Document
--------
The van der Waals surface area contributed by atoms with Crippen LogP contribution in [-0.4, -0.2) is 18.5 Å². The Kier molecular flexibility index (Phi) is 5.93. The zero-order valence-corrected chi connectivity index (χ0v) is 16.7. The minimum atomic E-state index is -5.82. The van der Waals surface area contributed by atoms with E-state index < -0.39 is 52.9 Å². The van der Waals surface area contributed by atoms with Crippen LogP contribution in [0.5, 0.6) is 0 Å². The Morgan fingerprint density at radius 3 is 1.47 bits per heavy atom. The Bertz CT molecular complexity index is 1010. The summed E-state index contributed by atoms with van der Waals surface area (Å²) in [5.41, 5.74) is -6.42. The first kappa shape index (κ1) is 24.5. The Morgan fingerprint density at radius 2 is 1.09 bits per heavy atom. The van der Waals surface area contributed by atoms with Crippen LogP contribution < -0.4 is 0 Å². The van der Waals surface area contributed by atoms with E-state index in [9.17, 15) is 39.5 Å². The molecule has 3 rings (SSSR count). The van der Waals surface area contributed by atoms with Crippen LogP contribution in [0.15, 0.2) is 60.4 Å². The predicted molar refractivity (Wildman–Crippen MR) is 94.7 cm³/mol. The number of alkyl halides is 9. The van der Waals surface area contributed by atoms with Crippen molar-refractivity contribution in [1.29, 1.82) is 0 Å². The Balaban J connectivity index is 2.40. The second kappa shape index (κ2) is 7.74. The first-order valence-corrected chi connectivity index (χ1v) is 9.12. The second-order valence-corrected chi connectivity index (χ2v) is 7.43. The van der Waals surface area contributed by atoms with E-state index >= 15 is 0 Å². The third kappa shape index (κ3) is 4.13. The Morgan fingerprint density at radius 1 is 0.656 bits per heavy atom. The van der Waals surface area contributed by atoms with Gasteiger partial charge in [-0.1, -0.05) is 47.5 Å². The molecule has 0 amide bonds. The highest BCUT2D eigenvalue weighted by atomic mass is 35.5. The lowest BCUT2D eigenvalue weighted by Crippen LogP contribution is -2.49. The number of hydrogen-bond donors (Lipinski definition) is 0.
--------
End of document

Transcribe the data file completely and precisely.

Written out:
The van der Waals surface area contributed by atoms with Crippen LogP contribution in [-0.4, -0.2) is 18.5 Å². The Kier molecular flexibility index (Phi) is 5.93. The zero-order valence-corrected chi connectivity index (χ0v) is 16.7. The minimum atomic E-state index is -5.82. The van der Waals surface area contributed by atoms with E-state index < -0.39 is 52.9 Å². The van der Waals surface area contributed by atoms with Crippen LogP contribution in [0.5, 0.6) is 0 Å². The Morgan fingerprint density at radius 3 is 1.47 bits per heavy atom. The Bertz CT molecular complexity index is 1010. The summed E-state index contributed by atoms with van der Waals surface area (Å²) in [5.41, 5.74) is -6.42. The first kappa shape index (κ1) is 24.5. The Morgan fingerprint density at radius 2 is 1.09 bits per heavy atom. The van der Waals surface area contributed by atoms with Crippen LogP contribution < -0.4 is 0 Å². The van der Waals surface area contributed by atoms with E-state index in [9.17, 15) is 39.5 Å². The molecule has 3 rings (SSSR count). The van der Waals surface area contributed by atoms with Crippen LogP contribution in [0.15, 0.2) is 60.4 Å². The predicted molar refractivity (Wildman–Crippen MR) is 94.7 cm³/mol. The number of alkyl halides is 9. The van der Waals surface area contributed by atoms with Crippen molar-refractivity contribution in [1.29, 1.82) is 0 Å². The Balaban J connectivity index is 2.40. The second kappa shape index (κ2) is 7.74. The first-order valence-corrected chi connectivity index (χ1v) is 9.12. The second-order valence-corrected chi connectivity index (χ2v) is 7.43. The van der Waals surface area contributed by atoms with E-state index >= 15 is 0 Å². The third kappa shape index (κ3) is 4.13. The Morgan fingerprint density at radius 1 is 0.656 bits per heavy atom. The van der Waals surface area contributed by atoms with Gasteiger partial charge in [-0.1, -0.05) is 47.5 Å². The molecule has 0 amide bonds. The highest BCUT2D eigenvalue weighted by atomic mass is 35.5. The lowest BCUT2D eigenvalue weighted by Crippen LogP contribution is -2.49. The number of hydrogen-bond donors (Lipinski definition) is 0.